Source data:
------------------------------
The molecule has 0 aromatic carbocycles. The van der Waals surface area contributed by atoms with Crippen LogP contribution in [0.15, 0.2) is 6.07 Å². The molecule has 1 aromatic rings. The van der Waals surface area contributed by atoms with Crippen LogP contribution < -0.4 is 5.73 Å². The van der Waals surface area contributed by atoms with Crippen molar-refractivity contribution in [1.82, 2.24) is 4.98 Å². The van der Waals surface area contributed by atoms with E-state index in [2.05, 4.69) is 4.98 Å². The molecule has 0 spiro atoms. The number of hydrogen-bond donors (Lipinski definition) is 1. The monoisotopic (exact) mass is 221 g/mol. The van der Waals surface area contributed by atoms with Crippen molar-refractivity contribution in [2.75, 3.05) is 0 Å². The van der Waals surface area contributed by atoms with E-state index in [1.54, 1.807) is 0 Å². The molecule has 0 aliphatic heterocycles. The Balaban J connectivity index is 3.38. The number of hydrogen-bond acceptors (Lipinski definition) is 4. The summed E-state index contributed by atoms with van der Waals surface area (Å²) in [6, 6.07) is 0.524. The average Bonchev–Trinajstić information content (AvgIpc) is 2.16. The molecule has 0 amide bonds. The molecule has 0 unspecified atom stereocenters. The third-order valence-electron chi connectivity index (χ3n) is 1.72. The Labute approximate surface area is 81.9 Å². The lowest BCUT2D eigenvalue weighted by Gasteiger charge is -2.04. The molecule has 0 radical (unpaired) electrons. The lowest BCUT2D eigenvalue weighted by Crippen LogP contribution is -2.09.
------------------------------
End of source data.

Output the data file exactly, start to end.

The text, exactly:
The molecule has 0 aromatic carbocycles. The van der Waals surface area contributed by atoms with Crippen LogP contribution in [0.15, 0.2) is 6.07 Å². The molecule has 1 aromatic rings. The van der Waals surface area contributed by atoms with Crippen LogP contribution < -0.4 is 5.73 Å². The van der Waals surface area contributed by atoms with Crippen molar-refractivity contribution in [1.82, 2.24) is 4.98 Å². The van der Waals surface area contributed by atoms with E-state index in [2.05, 4.69) is 4.98 Å². The molecule has 0 spiro atoms. The number of hydrogen-bond donors (Lipinski definition) is 1. The monoisotopic (exact) mass is 221 g/mol. The van der Waals surface area contributed by atoms with Crippen molar-refractivity contribution in [2.75, 3.05) is 0 Å². The van der Waals surface area contributed by atoms with E-state index in [1.54, 1.807) is 0 Å². The molecule has 0 aliphatic heterocycles. The Balaban J connectivity index is 3.38. The number of hydrogen-bond acceptors (Lipinski definition) is 4. The summed E-state index contributed by atoms with van der Waals surface area (Å²) in [6, 6.07) is 0.524. The average Bonchev–Trinajstić information content (AvgIpc) is 2.16. The molecule has 0 amide bonds. The molecule has 0 unspecified atom stereocenters. The third-order valence-electron chi connectivity index (χ3n) is 1.72. The Labute approximate surface area is 81.9 Å². The lowest BCUT2D eigenvalue weighted by Gasteiger charge is -2.04. The molecule has 0 radical (unpaired) electrons. The lowest BCUT2D eigenvalue weighted by Crippen LogP contribution is -2.09.